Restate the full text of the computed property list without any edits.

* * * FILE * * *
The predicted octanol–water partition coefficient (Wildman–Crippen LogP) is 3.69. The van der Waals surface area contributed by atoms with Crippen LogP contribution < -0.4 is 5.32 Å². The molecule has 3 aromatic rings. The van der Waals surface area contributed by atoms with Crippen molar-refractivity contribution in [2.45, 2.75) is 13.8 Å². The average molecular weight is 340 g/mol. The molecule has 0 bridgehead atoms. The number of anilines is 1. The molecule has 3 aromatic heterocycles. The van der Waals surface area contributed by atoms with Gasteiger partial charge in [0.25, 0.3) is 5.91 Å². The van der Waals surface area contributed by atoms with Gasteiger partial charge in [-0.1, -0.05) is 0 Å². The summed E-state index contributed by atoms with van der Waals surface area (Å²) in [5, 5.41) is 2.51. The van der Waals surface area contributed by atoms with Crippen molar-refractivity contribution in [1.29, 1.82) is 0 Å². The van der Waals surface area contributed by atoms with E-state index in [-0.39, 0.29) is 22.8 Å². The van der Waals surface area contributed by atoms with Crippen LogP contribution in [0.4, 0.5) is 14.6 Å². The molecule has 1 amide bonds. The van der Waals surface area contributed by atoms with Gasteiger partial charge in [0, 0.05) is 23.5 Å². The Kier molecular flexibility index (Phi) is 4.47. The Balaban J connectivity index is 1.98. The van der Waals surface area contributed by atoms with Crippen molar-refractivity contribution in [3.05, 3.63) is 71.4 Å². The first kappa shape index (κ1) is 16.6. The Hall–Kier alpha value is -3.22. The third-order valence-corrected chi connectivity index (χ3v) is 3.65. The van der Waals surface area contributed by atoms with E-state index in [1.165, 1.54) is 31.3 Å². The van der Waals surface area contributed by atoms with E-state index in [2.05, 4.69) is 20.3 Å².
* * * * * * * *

The predicted octanol–water partition coefficient (Wildman–Crippen LogP) is 3.69. The van der Waals surface area contributed by atoms with Crippen LogP contribution < -0.4 is 5.32 Å². The molecule has 3 aromatic rings. The van der Waals surface area contributed by atoms with Crippen molar-refractivity contribution in [2.45, 2.75) is 13.8 Å². The average molecular weight is 340 g/mol. The molecule has 0 bridgehead atoms. The number of anilines is 1. The molecule has 3 aromatic heterocycles. The van der Waals surface area contributed by atoms with Gasteiger partial charge in [0.25, 0.3) is 5.91 Å². The van der Waals surface area contributed by atoms with Gasteiger partial charge in [-0.1, -0.05) is 0 Å². The summed E-state index contributed by atoms with van der Waals surface area (Å²) in [5, 5.41) is 2.51. The van der Waals surface area contributed by atoms with Crippen molar-refractivity contribution in [1.29, 1.82) is 0 Å². The van der Waals surface area contributed by atoms with E-state index in [-0.39, 0.29) is 22.8 Å². The van der Waals surface area contributed by atoms with Crippen LogP contribution in [0.4, 0.5) is 14.6 Å². The molecule has 1 amide bonds. The van der Waals surface area contributed by atoms with Gasteiger partial charge in [0, 0.05) is 23.5 Å². The Kier molecular flexibility index (Phi) is 4.47. The Balaban J connectivity index is 1.98. The van der Waals surface area contributed by atoms with Crippen molar-refractivity contribution in [3.05, 3.63) is 71.4 Å². The first kappa shape index (κ1) is 16.6. The Hall–Kier alpha value is -3.22. The third-order valence-corrected chi connectivity index (χ3v) is 3.65. The van der Waals surface area contributed by atoms with E-state index in [1.165, 1.54) is 31.3 Å². The van der Waals surface area contributed by atoms with E-state index in [2.05, 4.69) is 20.3 Å².